We paid £7,500 for the system. We get a feed in tariff of 4p per Kilowatt, so I've got about £1,000 back in payments.  If our electricty bill had averaged £1600 a year in this period, I've saved about £1,500 so far. So in around 4.5 years, I've got £2,500 back for my investment. It would take me 13.5 years at this rate to get my money back. However, if the price goes up as predicted. then that period will be done in 3.5 years. We have slowly been doing other things to be more energy efficient, last year we got new double glazing etc.  To some extent we will be cushioned. We are lucky. To me, the panels were an insurance policy. A bit like taking out a fixed price mortgage (oh yes, ours expires next year). It may cost you more, but if things go crazy at least you have a chance. 

I mention all of this because it gives you some idea of what I believe the UK should be doing. The people at the bottom of the pile tend to be in social housing. Unlike me, they can't afford to invest in solar panels and top qulaity double glazing. I've long campaigned for social housing to have proper measures taken to lower bills. If every person in social housing had a home that was properly insulated and had solar panels, this would do four very good things. It would massively reduce the bills for the people who need the money. If the council kept the feed in tariff, it would give them a long term revenue stream. It would reduce our dependence on foreign fuels and it would lower the carbon footprint of the UK. This should have been government policy for a very long time. It is scandalous that it isn't. 

The difference between private property owners and councils is that the councils should be able to take a long term view. It is time they did. 

Monday 22 August 2022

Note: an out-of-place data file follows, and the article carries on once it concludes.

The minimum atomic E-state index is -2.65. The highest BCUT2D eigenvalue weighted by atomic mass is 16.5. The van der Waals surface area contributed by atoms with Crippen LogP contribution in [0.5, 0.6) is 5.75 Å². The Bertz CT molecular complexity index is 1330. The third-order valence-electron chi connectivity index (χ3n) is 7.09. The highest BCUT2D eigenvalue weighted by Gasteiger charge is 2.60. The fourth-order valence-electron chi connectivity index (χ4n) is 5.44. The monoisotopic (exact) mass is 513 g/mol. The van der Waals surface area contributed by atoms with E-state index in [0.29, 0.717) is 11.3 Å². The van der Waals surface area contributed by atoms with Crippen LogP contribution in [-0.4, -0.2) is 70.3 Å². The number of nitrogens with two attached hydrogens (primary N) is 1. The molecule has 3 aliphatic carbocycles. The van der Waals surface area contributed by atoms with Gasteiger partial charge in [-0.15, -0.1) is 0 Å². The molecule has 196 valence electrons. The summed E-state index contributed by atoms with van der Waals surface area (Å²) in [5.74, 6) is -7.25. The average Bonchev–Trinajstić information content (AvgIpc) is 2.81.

Happy Birthday to me - The big 6-0 arrives

 So I woke up this morning to find myself in a new decade of existence. How do I feel? Pretty much the same as I did yesterday. But such events do stir a bit of reflection as we go as we get older. What have we achieved? What are our regrets? What could we have done better? I've never really been one for looking back, but seeing many old friends and family on Friday night, many for the first time since lockdown at our Bohemia gig has made me far more nostalgic than I can remember. 

I thought of my Dad. He was 60 in 1977. He lasted another ten years. In 1977, he was pretty much still at the top of his game. He was a very larger than life character in every way. I was 15. It didn't occur to me that he was mortal and my time with him was limited. I have few regrets, but a big one is that I didn't really appreciate him at the time and I fought and rowed with him non stop. I see his perspective on this now, as I have kids of my own. Here's a video I made a few years ago to commemorate him.

I also thought of my Mum. She was 60 in 1985. Like Dad she was on very good form. She'd overcome a serious encounter with cancer that blighted  most of the 1970's, but she'd had the all clear for ten years. In 1985, as best I recall my parents had four holidays. My mum was very young for her age until she was 75 and had a stroke, when she aged 20 years in a second. I think that like her I've worn well. If I had the choice between her fate, living until 83 but with seven years of a miserable decline and my fathers, going bang aged 69, I know which I'd choose although I suspect my kids may (or may not disagree). My Dad made few concessions to life, only stopping smoking 18 months before he passed away. He had a gall bladder operation and couldn't smoke for two weeks. He realised that he didn't miss the 60 a day he'd been puffing. Sadly the damage was done to his heart, unbeknown to us. 

I also have been thinking of friends who haven't made it. On Friday, I thought long and hard about Paul Hircombe, long time bass player in the False Dots. Paul's life spiralled out of control in his 40's ending up in prison. The period of reflection made him reset his priorities, but he developed cancer and died more or less straight away on his release. It was tragic. I don't think I'd ever have persisted with the band or music without his support. Paul was a brilliant musician and in the ealry years, I sometimes felt (incorrectly as it has turned out) that he was the only musician who believed in me. When the False Dots had a split in 1983, Paul stayed with me, rather than joining a project the rest of the band wanted to set up. When we had the 'big meeting', the other members were amazed when Paul chose to stay in the Dots. I was even more so as they were amazing musicians. A few years later, I plucked up the courage to ask Paul why he made the choice. His response amazed me. He said "It was never in doubt, they never had a decent song between the lot of them and they were a bunch of boring ******". Within six months we had a new and better than ever line up, so he saw something I didn't know was there. It was a great lesson, stick by your friends and don't be tempted by two faced people's lies.